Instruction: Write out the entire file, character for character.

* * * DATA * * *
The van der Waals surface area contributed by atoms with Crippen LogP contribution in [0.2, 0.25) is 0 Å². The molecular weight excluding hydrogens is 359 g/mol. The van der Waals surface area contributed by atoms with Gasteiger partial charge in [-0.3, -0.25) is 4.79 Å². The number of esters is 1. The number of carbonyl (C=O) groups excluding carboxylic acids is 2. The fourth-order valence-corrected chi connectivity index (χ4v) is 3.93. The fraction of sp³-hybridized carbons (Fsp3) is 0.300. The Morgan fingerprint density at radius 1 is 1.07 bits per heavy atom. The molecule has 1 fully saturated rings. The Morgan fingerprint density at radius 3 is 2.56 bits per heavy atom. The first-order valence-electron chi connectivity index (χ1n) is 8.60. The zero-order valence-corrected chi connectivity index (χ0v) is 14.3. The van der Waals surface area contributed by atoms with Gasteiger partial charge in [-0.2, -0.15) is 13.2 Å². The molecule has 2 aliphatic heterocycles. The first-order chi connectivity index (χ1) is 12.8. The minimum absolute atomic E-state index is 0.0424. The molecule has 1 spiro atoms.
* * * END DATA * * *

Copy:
The van der Waals surface area contributed by atoms with Crippen LogP contribution in [0.2, 0.25) is 0 Å². The molecular weight excluding hydrogens is 359 g/mol. The van der Waals surface area contributed by atoms with Gasteiger partial charge in [-0.3, -0.25) is 4.79 Å². The number of esters is 1. The number of carbonyl (C=O) groups excluding carboxylic acids is 2. The fourth-order valence-corrected chi connectivity index (χ4v) is 3.93. The fraction of sp³-hybridized carbons (Fsp3) is 0.300. The Morgan fingerprint density at radius 1 is 1.07 bits per heavy atom. The molecule has 1 fully saturated rings. The Morgan fingerprint density at radius 3 is 2.56 bits per heavy atom. The first-order valence-electron chi connectivity index (χ1n) is 8.60. The zero-order valence-corrected chi connectivity index (χ0v) is 14.3. The van der Waals surface area contributed by atoms with Gasteiger partial charge in [-0.2, -0.15) is 13.2 Å². The molecule has 2 aliphatic heterocycles. The first-order chi connectivity index (χ1) is 12.8. The minimum absolute atomic E-state index is 0.0424. The molecule has 1 spiro atoms.